Adewale Ojomo wants to sack any notion of being only a flash

Most undrafted rookies will spend this week doing constant mathematical evaluations in their heads, trying to figure out how they can get on the 53 the way political strategists try to plot Electoral College delegates.

Not Adewale Ojomo. He hasn't paid one bit of attention to the depth chart, the big-name mentors or the nearly insurmountable odds since he signed with the Giants this spring. He's just worried about one player: himself.

"I never look at the roster, I never count the amount of guys in the defensive line room," Ojomo said Sunday. "I never do that. I always pay attention to me and I know once I get me straight, I'll be OK."

In such a team-oriented game, that kind of narcissism is usually frowned upon. Ojomo seems to be making it work.

"Once you start noticing those numbers and pay attention to those types of things, that's when your production goes down and that's when things don't go right," Ojomo said. "So you just keep going. People want to see consistency, people want to see what you're going to do. They don't want to see a flash. There are plenty of guys who flash and don't continue doing it."

Ojomo has certainly flashed. It may only be the preseason, but leading the Giants in sacks at any point is quite the accomplishment given how established their pass rush is and how proficient they can be at pummeling quarterbacks. So who would have thought that after three games the distinction would belong to Ojomo, who had only 9.5 sacks in three seasons at Miami?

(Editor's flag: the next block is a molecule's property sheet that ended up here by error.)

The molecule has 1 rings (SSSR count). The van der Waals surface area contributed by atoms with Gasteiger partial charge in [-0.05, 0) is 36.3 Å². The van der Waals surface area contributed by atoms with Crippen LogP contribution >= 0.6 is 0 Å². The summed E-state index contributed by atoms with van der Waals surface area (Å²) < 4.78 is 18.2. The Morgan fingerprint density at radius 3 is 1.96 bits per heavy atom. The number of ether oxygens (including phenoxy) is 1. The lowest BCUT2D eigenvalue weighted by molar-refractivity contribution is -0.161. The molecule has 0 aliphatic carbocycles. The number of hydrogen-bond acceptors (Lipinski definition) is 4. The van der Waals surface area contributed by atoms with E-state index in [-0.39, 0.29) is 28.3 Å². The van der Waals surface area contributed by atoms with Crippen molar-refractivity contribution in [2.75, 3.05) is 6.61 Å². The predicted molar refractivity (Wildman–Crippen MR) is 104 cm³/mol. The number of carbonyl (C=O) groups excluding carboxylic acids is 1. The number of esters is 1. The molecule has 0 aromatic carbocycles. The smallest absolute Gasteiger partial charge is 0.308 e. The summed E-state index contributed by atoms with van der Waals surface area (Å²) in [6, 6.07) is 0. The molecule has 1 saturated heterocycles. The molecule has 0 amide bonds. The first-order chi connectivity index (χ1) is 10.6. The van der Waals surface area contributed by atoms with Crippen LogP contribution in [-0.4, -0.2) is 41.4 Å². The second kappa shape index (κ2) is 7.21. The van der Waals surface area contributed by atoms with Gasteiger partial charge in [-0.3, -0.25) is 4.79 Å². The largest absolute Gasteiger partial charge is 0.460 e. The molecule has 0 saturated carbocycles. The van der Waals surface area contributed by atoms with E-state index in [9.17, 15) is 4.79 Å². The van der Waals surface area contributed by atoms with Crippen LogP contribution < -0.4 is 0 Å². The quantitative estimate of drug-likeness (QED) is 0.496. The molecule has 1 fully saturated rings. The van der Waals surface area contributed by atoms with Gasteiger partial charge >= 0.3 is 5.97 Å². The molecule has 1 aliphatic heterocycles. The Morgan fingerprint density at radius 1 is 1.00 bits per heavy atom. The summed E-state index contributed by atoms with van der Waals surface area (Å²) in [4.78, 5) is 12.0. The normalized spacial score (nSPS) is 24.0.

Well, Ojomo did.

"I wouldn't say I'm surprised," the 6-4, 270-pounder said. "I just believe in myself, believe in the coaching I get from [defensive line] coach Robert Nunn, and what these guys are teaching me. I wouldn't be surprised if I went out and had a couple more sacks this week."

Coughlin said some of the competitiveness of the other defensive ends has sparked Ojomo's play.

"He's in there with a group of defensive linemen that are very much akin to getting after the quarterback," he said.

He may not have noticed it, but when camp began a month ago Ojomo was buried on the depth chart behind not only the established veterans but a string of more experienced players who knew the system. Then Justin Trattou injured his ankle and heel and went on injured reserve. Then Adrian Tracy pulled a hamstring against the Jets and has been out for a week.

Ojomo is still behind Matt Broha, another undrafted rookie who saw time with the starters on Friday and was with the ones Sunday with Jason Pierre-Paul (back) and Osi Umenyiora (knee) sidelined.

Perhaps Ojomo is the next great Giants pass-rusher, following in the footsteps of Lawrence Taylor, Michael Strahan, Umenyiora and Pierre-Paul.

Or maybe he's just a guy who happens to get to the backup quarterbacks against second-string tackles in August. A guy who can flash but then quickly fade away into oblivion.

"I don't consider myself a guy that will flash," Ojomo said. "I did it the week before, I did it this past week, and I'm going to do it again this week."

The big question is if he'll be doing it the week after that, when the regular season begins.

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